33.   “If the eyes were without tears, the heart would have no rainbow.” One is truly alive only when one empathizes with life and people around us.

34.   Save for a rainy day. Oh BTW, when it rains, it usually pours.

35.   Don’t play the victim card. When life gives you lemons, make lemonade.

36.   This too shall pass.

37.   It’s okay to be a sentimental fool.

38.   That point in the middle of a vociferous argument when you realize you are wrong, that’s the perfect point to pretend you have a call from your mother.

39.   Never add your boss to your Facebook friend list.

40.   Make your own lists. Business Insider may tell you to complete the Ironman Triathlon before you turn 40, but they can go take a walk (pun intended!).  Stick to lists that enrich your own life on your own terms.  

Friday, July 9, 2010

Too much India in New Jersey

Time Magazine apologized earlier this week to Indian-Americans for publishing an article by Joel Stein that was offensive and derogatory to the community.

I agree, the article IS offensive in parts. Its like Mr Stein started out writing a humor column but somewhere midway he gave in to the strands of subconcious racism that he can't deny have woven themselves into his diatribe against the Indian onslaught in his precious New Jersey hometown. Come on, "dotheads"?!! You cant imagine you'll get away with language like that in a magazine like Time. Celebrities get flak for using politically-incorrect terms all the time. Mel Gibson was in trouble for using the 'N' word recently. Public figures are made to apologize for using the 'F' word. So, I am glad Joel Stein was required to tender an apology for using the 'D' word.

Not that the apology sounds sincere to me. He says "I truly feel stomach-sick that I hurt so many people." What? He didn' realize how much the below sentences would pinch.

"Edison's first Indian generation didn't quickly assimilate (and give their kids Western names). But if you look at the current Facebook photos of students at my old high school, J.P. Stevens, which would be very creepy of you, you'll see that, while the population seems at least half Indian, a lot of them look like the Italian Guidos I grew up with in the 1980s: gold chains, gelled hair, unbuttoned shirts. In fact, they are called Guindians. Their assimilation is so wonderfully American that if the Statue of Liberty could shed a tear, she would. Because of the amount of cologne they wear."

Frankly, he doesnt spare the Italians too.

In his apology, Mr Stein says that he is "someone who believes that immigration has enriched American life and my hometown in particular..." but I really doubt it. He is mighty caustic for a believer. Perhaps, I would have respected him more for his honesty if he had only admitted frankly that he is not particularly excited by the Indian- Americans taking over Edison. At least, that way, there might have been healthy debates on the immigration issue.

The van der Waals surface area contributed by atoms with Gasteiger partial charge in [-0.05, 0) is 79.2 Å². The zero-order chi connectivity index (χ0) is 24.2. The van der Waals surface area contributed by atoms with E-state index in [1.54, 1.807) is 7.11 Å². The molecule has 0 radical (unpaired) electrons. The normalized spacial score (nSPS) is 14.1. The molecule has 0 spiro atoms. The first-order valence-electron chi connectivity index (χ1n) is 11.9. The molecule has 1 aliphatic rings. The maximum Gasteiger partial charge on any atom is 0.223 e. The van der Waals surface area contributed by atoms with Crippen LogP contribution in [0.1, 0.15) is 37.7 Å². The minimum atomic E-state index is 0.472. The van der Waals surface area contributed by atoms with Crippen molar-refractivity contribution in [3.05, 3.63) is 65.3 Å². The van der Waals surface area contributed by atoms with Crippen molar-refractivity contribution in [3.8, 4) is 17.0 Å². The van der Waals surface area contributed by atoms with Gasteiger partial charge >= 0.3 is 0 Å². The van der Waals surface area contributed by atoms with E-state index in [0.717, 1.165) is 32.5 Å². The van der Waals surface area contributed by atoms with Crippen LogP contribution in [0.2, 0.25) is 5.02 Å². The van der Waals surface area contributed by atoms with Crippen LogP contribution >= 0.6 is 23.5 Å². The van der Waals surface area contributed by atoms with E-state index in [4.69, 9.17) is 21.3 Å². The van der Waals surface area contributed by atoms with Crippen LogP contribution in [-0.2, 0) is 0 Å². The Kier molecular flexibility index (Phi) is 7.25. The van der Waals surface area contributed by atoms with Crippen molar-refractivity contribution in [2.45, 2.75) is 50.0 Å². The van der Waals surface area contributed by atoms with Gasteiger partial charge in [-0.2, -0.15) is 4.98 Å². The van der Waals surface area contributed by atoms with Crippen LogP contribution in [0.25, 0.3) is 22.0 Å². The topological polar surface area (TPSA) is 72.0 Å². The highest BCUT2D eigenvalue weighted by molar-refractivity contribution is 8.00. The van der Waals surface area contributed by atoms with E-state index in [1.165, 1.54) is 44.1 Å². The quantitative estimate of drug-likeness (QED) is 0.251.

I have read comments on this controversy in which people have expressed that perhaps we Indians can't take a joke on ourselves. Maybe, we are being over-sensitive. Its just another columnist spilling his guts about how left-out he feels when he goes back home. Big deal if our food is too spicy or our cousins are not too smart. So what if we love our Bollywood dramas and are generous with our samosas. If Mr Stein has figured out why "India is so damn poor", then perhaps the Planning Commission could consult with him.

Tuesday, June 15, 2010

You see, he didnt know corporal punishment was illegal!

And, as if that justifies everything.

As if it justifies that 12-year old Rouvan Rawla was repeatedly rebuked, harrassed, humiliated and finally caned by Principal Sunirmal Chakravarthi of Le Martinere school in Kolkata. He was caned so hard that the cane snapped in two. Worse, it broke the spirit of the boy so badly that he hung himself in his room four days later.

In response to the protests and outcry, the Principal has now "apologized". He said, ""I have to admit that when I caned this boy, I made a mistake and am willing to face consequences of that. But to link the caning of this boy to his death 4-5 days later is stretching it."

Really?!! Is it really such a stretch to understand the connection between a 12-year-old's fragile, impressionable psyche and the emotional trauma caused by physical and public humiliation? Hmmm, doesnt sound like rocket science to me. And the Principal is supposed to be the expert of children's education, personality development and wellbeing.

There was another part of his statement that leaves me stupefied. I actually hadnt realized that there are schools with overt policies in favour of corporal punishment.

Apparently, this school does believe that to "correct children, we need to punish them". This will probably stir the hornet's nest, but I cant help screaming out loud - NO. One doesnt need to punish in order to correct a child. And, one definitely doesnt need to punish physically.

Photo Credit: The pic on top is from here.

Wednesday, June 2, 2010

A Thousand Awesome Things

There's this guy who decided to focus on a bright twinkle in a dark sky. Everyday. For a thousand weekdays.